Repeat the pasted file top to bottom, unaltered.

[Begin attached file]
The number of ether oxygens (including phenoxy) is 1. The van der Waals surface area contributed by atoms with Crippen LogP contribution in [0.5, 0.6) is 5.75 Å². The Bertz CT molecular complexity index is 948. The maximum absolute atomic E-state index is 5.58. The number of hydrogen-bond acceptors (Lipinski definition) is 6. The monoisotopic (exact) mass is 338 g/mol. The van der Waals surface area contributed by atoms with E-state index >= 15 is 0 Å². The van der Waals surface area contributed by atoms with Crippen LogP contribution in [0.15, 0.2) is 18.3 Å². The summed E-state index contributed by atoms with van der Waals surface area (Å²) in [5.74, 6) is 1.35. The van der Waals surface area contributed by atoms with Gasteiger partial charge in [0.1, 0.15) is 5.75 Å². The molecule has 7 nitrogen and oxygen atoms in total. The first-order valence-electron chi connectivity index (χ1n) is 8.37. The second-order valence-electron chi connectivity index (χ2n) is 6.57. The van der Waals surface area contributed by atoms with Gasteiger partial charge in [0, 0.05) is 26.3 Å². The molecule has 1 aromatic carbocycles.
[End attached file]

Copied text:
The number of ether oxygens (including phenoxy) is 1. The van der Waals surface area contributed by atoms with Crippen LogP contribution in [0.5, 0.6) is 5.75 Å². The Bertz CT molecular complexity index is 948. The maximum absolute atomic E-state index is 5.58. The number of hydrogen-bond acceptors (Lipinski definition) is 6. The monoisotopic (exact) mass is 338 g/mol. The van der Waals surface area contributed by atoms with E-state index >= 15 is 0 Å². The van der Waals surface area contributed by atoms with Crippen LogP contribution in [0.15, 0.2) is 18.3 Å². The summed E-state index contributed by atoms with van der Waals surface area (Å²) in [5.74, 6) is 1.35. The van der Waals surface area contributed by atoms with Gasteiger partial charge in [0.1, 0.15) is 5.75 Å². The molecule has 7 nitrogen and oxygen atoms in total. The first-order valence-electron chi connectivity index (χ1n) is 8.37. The second-order valence-electron chi connectivity index (χ2n) is 6.57. The van der Waals surface area contributed by atoms with Gasteiger partial charge in [0, 0.05) is 26.3 Å². The molecule has 1 aromatic carbocycles.